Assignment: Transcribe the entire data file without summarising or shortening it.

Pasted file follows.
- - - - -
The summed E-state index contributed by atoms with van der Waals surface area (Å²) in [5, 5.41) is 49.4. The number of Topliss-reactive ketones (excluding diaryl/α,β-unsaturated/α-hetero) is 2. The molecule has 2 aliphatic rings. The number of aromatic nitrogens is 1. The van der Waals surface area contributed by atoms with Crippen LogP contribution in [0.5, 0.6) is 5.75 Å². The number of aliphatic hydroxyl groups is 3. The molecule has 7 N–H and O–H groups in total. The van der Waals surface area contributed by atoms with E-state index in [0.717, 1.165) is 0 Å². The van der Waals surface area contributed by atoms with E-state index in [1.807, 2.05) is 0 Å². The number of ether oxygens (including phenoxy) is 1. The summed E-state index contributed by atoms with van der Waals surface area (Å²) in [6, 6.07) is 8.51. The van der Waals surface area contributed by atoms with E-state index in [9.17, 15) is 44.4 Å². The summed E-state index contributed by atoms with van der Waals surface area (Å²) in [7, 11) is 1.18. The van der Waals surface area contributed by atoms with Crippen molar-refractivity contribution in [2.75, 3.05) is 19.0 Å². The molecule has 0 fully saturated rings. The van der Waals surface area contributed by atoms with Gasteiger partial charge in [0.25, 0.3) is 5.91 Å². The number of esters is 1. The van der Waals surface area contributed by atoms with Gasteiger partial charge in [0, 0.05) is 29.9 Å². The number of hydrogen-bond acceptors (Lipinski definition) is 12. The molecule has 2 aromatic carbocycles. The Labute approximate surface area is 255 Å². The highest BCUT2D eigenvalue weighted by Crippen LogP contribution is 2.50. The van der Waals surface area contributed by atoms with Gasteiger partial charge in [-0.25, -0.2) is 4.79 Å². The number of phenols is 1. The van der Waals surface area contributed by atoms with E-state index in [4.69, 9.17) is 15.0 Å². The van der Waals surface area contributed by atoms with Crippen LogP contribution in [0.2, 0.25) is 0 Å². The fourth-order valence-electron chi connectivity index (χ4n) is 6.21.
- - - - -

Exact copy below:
The summed E-state index contributed by atoms with van der Waals surface area (Å²) in [5, 5.41) is 49.4. The number of Topliss-reactive ketones (excluding diaryl/α,β-unsaturated/α-hetero) is 2. The molecule has 2 aliphatic rings. The number of aromatic nitrogens is 1. The van der Waals surface area contributed by atoms with Crippen LogP contribution in [0.5, 0.6) is 5.75 Å². The number of aliphatic hydroxyl groups is 3. The molecule has 7 N–H and O–H groups in total. The van der Waals surface area contributed by atoms with E-state index in [0.717, 1.165) is 0 Å². The van der Waals surface area contributed by atoms with E-state index in [1.807, 2.05) is 0 Å². The number of ether oxygens (including phenoxy) is 1. The summed E-state index contributed by atoms with van der Waals surface area (Å²) in [6, 6.07) is 8.51. The van der Waals surface area contributed by atoms with E-state index in [9.17, 15) is 44.4 Å². The summed E-state index contributed by atoms with van der Waals surface area (Å²) in [7, 11) is 1.18. The van der Waals surface area contributed by atoms with Crippen molar-refractivity contribution in [2.75, 3.05) is 19.0 Å². The molecule has 0 fully saturated rings. The van der Waals surface area contributed by atoms with Gasteiger partial charge in [0.25, 0.3) is 5.91 Å². The number of esters is 1. The van der Waals surface area contributed by atoms with Gasteiger partial charge in [0, 0.05) is 29.9 Å². The number of hydrogen-bond acceptors (Lipinski definition) is 12. The molecule has 2 aromatic carbocycles. The Labute approximate surface area is 255 Å². The highest BCUT2D eigenvalue weighted by Crippen LogP contribution is 2.50. The van der Waals surface area contributed by atoms with Gasteiger partial charge in [-0.25, -0.2) is 4.79 Å². The number of phenols is 1. The van der Waals surface area contributed by atoms with E-state index in [4.69, 9.17) is 15.0 Å². The van der Waals surface area contributed by atoms with Crippen LogP contribution in [0.2, 0.25) is 0 Å². The fourth-order valence-electron chi connectivity index (χ4n) is 6.21.